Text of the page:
infoliterati

for librarians, researchers and educators interested in information management

Is there room for a maker space in the academic library?

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A while back I wrote a post exploring the idea of a library-centred digital literacy scholars lab, a place of learning and collaboration between disciplines and areas of expertise or interest around new and emerging digital technologies that would be aimed at fostering the development of digital fluency – not just for students, but all members of the academic community.

While such a place could function solely as a virtual space, the physical presence of a ‘maker space’ as a corollary to that is an enticing idea.  People would come to the space to be involved in hands on activities – the possibilities of which are endless – where they learn through experiment, play and creativity.

While public libraries have been at the forefront of the development of maker spaces in libraries, academic libraries have also recognised the value and benefits, and asked what role, if any, they can play in fostering a maker culture.  Given that the educative role of the academic library is currently undergoing a significant expansion from its traditional areas of information literacy to encompass the fostering of metaliteracy or transliteracy, (as illustrated, for example, in the draft review of the ACLR information literacy standards), contributing to the development of a maker culture seems a natural fit.

Indeed, the elements that are characteristic of the Educator as a Maker Educator seems to resonate very well with the academic library as a:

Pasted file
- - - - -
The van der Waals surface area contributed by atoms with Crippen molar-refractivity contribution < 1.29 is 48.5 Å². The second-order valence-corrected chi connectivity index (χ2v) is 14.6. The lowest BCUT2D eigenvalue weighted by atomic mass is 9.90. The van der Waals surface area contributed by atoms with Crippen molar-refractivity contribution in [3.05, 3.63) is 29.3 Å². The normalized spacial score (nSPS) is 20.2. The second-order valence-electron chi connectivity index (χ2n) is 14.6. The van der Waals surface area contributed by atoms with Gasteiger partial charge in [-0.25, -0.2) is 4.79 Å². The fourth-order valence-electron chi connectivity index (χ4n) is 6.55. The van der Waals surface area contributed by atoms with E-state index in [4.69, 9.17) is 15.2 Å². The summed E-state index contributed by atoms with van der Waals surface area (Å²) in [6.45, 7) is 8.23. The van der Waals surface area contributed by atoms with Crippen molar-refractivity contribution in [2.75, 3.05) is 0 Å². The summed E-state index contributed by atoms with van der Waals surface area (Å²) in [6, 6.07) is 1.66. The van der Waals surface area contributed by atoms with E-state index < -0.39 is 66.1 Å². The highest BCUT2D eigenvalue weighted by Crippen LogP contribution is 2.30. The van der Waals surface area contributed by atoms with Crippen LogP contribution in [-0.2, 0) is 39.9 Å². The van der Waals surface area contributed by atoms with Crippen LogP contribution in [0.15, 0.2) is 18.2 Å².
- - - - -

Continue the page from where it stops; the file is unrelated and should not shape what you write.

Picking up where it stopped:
• Process facilitator
  • Lead learner
  • Resource suggester and provider
  • Normalizer of ambiguous problem finding and solving
  • Safe environment manager – where learners feel free to take risks
  • Relationship enabler and builder – face-to-face, online PLNs, mentors
  • Technology tutor
  • Tour guide of learning possibilities

As James Mitchell argues in Beyond the Maker Space, maker culture has expanded the idea of what libraries can do to create and disseminate information. He suggests it can build a dynamic learning environment, grow community through the library, and allow for a ‘unique production of location information’. Undoubtedly, a maker culture fits into the core mission of the university library, by enabling it to facilitate the many ways in which the academic community interacts with information.

There are a number of benefits to an academic library developing a maker space. Erin Fisher in Makespacers Move into Academic Libraries suggests that it:

  • Can provide opportunities for people to learn and experiment with their hands which adds to critical thinking and problem solving skills
  • Is an ideal way to support changing modes of learning, which is shifting from a traditional teaching culture to a learning culture
  • Can help us adapt to changing student needs and support ‘knowledge creation in addition to knowledge consumption’.
  • Can provide opportunities for people from different disciplines to interact and collaborate

For some examples of maker spaces in academic libraries , see this Libraries and Maker Culture: A Resource Guide

Clearly, there would many things to consider in creating a maker space in an academic library environment, and it would require a considerable amount of planning and discussion. It would need to start small, and be based on forging relationships, which together build a community. A maker space should evolve organically, in response to needs, interests, projects, ideas, and always keeping in the forefront – not the tools or technology so much –  but the educational goals the library is seeking to achieve.

 

 

 

 

 

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This entry was posted on June 6, 2014 by in digital humanities, information literacy, library space.
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